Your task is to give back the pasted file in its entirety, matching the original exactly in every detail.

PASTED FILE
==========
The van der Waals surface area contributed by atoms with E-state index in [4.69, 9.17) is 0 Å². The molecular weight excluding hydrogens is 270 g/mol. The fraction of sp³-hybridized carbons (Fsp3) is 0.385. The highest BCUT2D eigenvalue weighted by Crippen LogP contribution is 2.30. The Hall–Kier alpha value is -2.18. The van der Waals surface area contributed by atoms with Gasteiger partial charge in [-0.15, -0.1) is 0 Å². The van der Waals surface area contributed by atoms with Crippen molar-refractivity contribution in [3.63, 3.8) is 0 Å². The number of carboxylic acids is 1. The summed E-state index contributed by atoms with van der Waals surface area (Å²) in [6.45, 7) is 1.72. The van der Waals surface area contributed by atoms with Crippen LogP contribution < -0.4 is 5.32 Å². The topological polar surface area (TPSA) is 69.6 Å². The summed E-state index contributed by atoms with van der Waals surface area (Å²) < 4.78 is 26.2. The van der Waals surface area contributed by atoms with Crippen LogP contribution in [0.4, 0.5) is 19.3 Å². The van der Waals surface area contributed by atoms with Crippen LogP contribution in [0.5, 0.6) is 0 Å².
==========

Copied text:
The van der Waals surface area contributed by atoms with E-state index in [4.69, 9.17) is 0 Å². The molecular weight excluding hydrogens is 270 g/mol. The fraction of sp³-hybridized carbons (Fsp3) is 0.385. The highest BCUT2D eigenvalue weighted by Crippen LogP contribution is 2.30. The Hall–Kier alpha value is -2.18. The van der Waals surface area contributed by atoms with Gasteiger partial charge in [-0.15, -0.1) is 0 Å². The van der Waals surface area contributed by atoms with Crippen molar-refractivity contribution in [3.63, 3.8) is 0 Å². The number of carboxylic acids is 1. The summed E-state index contributed by atoms with van der Waals surface area (Å²) in [6.45, 7) is 1.72. The van der Waals surface area contributed by atoms with Crippen LogP contribution < -0.4 is 5.32 Å². The topological polar surface area (TPSA) is 69.6 Å². The summed E-state index contributed by atoms with van der Waals surface area (Å²) < 4.78 is 26.2. The van der Waals surface area contributed by atoms with Crippen LogP contribution in [0.4, 0.5) is 19.3 Å². The van der Waals surface area contributed by atoms with Crippen LogP contribution in [0.5, 0.6) is 0 Å².